Meet The New NAFTA. Very Similar To The Old NAFTA. But That’s OK. And Still A Huge Accomplishment For Trump
Timing wasn’t great on the announcement of the giant trade deal: in a rare bit of bad luck for the President, when he struck a deal with Mexico by itself at the beginning of last month, he started the clock on a 30-day deadline for Canada to get back in before it went to Congress. And although it probably could’ve been finessed a little, that deadline just happened to land in the heat of the Brett Kavanaugh fight.
So when Trump rolled out into the Rose Garden with his usual coterie of aides and trade negotiators to celebrate his great triumph, most of the reporters in attendance only wanted to ask him about the Supreme Court nominee. Which we think is a little sad. On a day when very little concrete actually happened regarding Kavanaugh, we did a very unscientific survey of several news feeds and found 27 Kavanaugh stories for every 1 about the trade pact. A highly-significant deal that at the very least averted something really nasty from happening with some of our closest allies and biggest trading partners.
Still, Trump will have plenty of time to make hay before the midterms about what he called “the largest trade deal the United States has ever negotiated” at a rally last night in Tennessee. Which of course isn’t true because the Obama-era Trans Pacific Partnership was a trade deal that included both Canada and Mexico and 9 other countries… (Trump killed that deal and said it was horrible.)
And many stories we came across today were eager to point out that a lot of the concessions Canada ended up making were similar to what it had agreed to in that earlier, broader deal. Including opening its market to more dairy products, which if you listened to Trump at rallies recently, seemed like the only issue with Canada: the “270% on dairy”.
But why not borrow heavily from an agreement everybody already has agreed to once before if you can? It’s not like you’re bringing it back wholesale. (Although it does seem to explain some odd things in the agreement given the Trump administration’s overall priorities, like getting Mexico to agree to better protection for sea turtles.)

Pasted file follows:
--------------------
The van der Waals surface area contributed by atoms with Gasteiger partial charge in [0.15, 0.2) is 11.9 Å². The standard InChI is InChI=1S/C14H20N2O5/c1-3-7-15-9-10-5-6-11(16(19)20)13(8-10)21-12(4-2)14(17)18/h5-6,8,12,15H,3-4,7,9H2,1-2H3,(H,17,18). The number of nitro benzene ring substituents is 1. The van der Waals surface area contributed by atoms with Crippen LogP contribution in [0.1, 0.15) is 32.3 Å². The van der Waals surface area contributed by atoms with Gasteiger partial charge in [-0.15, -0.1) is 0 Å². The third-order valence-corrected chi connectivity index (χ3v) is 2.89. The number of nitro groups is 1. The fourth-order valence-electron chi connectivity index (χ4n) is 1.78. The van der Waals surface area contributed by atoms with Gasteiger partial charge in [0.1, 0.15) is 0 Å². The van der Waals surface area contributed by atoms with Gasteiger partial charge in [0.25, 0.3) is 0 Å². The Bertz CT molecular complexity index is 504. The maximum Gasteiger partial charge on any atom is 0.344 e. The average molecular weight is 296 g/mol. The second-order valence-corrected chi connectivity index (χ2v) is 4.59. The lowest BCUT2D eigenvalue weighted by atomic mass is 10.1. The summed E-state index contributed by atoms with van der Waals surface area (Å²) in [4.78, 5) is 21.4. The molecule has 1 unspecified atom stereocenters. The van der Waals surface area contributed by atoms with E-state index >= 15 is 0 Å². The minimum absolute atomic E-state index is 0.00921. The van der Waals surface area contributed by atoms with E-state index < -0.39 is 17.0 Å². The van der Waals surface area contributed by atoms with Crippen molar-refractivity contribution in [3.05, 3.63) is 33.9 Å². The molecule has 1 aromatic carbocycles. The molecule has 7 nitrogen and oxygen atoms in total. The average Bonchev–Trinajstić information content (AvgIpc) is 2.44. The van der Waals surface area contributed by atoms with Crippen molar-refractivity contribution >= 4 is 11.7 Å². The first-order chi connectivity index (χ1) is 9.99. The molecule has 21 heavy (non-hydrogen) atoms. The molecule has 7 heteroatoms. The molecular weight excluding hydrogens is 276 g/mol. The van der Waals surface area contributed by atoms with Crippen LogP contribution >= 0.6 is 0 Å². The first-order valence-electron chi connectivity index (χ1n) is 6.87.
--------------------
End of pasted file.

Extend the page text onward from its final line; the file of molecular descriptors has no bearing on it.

The Washington Post has a really good story about the meat of what’s in it, and what it’ll mean to U.S. businesses, workers, farmers and consumers. Here’s the entire text of the deal if you really want to wonk out. Canada’s Maclean’s has an excellent blow-by-blow of the ups and downs of the negotiations, which almost reads like a psychological thriller.
We’ll just leave you with a few observations:
- Trump’s approach to trade is at least somewhat validated by the success of this deal. (Although we’re not sure another President might’ve had just as much success by more gently suggesting it was high time NAFTA was refreshed and updated. But they didn’t, so…) At the same time, some media reports, including this one in Bloomberg concern us a little, because they suggest they’ve figured Trump out, and we can now take any threat Trump makes with a grain of salt, or at least as a short-term gambit vs. a committed siege. We’re not so sure it’ll play out that way with China. And Trump’s irritation with Europe–especially German cars which he seems hung up on–hasn’t really not been dealt with at all, it’s just been tabled. And South Korea’s new trade pact happened relatively easily because in large part peace negotiations with North Korea are far more important right now than anything else. So South Korean leaders were willing to make some pretty big concessions they might not have otherwise just to clear the decks and make sure Trump remains focused and on their side.